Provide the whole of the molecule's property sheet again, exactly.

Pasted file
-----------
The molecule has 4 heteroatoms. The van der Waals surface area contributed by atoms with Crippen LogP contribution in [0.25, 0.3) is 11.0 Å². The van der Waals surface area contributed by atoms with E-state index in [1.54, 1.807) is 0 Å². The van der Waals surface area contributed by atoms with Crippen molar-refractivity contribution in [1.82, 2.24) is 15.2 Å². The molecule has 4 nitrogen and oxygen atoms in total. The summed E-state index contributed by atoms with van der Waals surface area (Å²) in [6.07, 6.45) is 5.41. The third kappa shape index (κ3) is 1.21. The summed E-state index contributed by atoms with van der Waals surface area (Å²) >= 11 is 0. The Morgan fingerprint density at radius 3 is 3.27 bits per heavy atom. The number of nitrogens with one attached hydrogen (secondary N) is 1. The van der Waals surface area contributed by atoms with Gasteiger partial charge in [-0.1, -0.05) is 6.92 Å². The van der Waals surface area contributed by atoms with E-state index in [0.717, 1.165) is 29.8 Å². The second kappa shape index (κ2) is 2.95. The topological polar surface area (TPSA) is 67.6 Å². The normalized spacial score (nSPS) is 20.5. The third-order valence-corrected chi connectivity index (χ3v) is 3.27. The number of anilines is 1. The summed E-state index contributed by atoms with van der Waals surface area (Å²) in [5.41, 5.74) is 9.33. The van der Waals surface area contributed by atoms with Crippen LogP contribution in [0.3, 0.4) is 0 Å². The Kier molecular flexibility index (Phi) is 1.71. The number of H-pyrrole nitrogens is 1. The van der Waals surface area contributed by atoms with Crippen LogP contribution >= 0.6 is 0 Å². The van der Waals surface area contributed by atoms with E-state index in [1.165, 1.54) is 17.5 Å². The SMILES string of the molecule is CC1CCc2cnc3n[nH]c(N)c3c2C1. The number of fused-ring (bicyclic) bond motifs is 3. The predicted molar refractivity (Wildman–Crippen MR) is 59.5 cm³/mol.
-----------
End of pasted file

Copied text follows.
The molecule has 4 heteroatoms. The van der Waals surface area contributed by atoms with Crippen LogP contribution in [0.25, 0.3) is 11.0 Å². The van der Waals surface area contributed by atoms with E-state index in [1.54, 1.807) is 0 Å². The van der Waals surface area contributed by atoms with Crippen molar-refractivity contribution in [1.82, 2.24) is 15.2 Å². The molecule has 4 nitrogen and oxygen atoms in total. The summed E-state index contributed by atoms with van der Waals surface area (Å²) in [6.07, 6.45) is 5.41. The third kappa shape index (κ3) is 1.21. The summed E-state index contributed by atoms with van der Waals surface area (Å²) >= 11 is 0. The Morgan fingerprint density at radius 3 is 3.27 bits per heavy atom. The number of nitrogens with one attached hydrogen (secondary N) is 1. The van der Waals surface area contributed by atoms with Gasteiger partial charge in [-0.1, -0.05) is 6.92 Å². The van der Waals surface area contributed by atoms with E-state index in [0.717, 1.165) is 29.8 Å². The second kappa shape index (κ2) is 2.95. The topological polar surface area (TPSA) is 67.6 Å². The normalized spacial score (nSPS) is 20.5. The third-order valence-corrected chi connectivity index (χ3v) is 3.27. The number of anilines is 1. The summed E-state index contributed by atoms with van der Waals surface area (Å²) in [5.41, 5.74) is 9.33. The van der Waals surface area contributed by atoms with Crippen LogP contribution in [0.3, 0.4) is 0 Å². The Kier molecular flexibility index (Phi) is 1.71. The number of H-pyrrole nitrogens is 1. The van der Waals surface area contributed by atoms with Crippen LogP contribution >= 0.6 is 0 Å². The van der Waals surface area contributed by atoms with E-state index in [1.165, 1.54) is 17.5 Å². The SMILES string of the molecule is CC1CCc2cnc3n[nH]c(N)c3c2C1. The number of fused-ring (bicyclic) bond motifs is 3. The predicted molar refractivity (Wildman–Crippen MR) is 59.5 cm³/mol.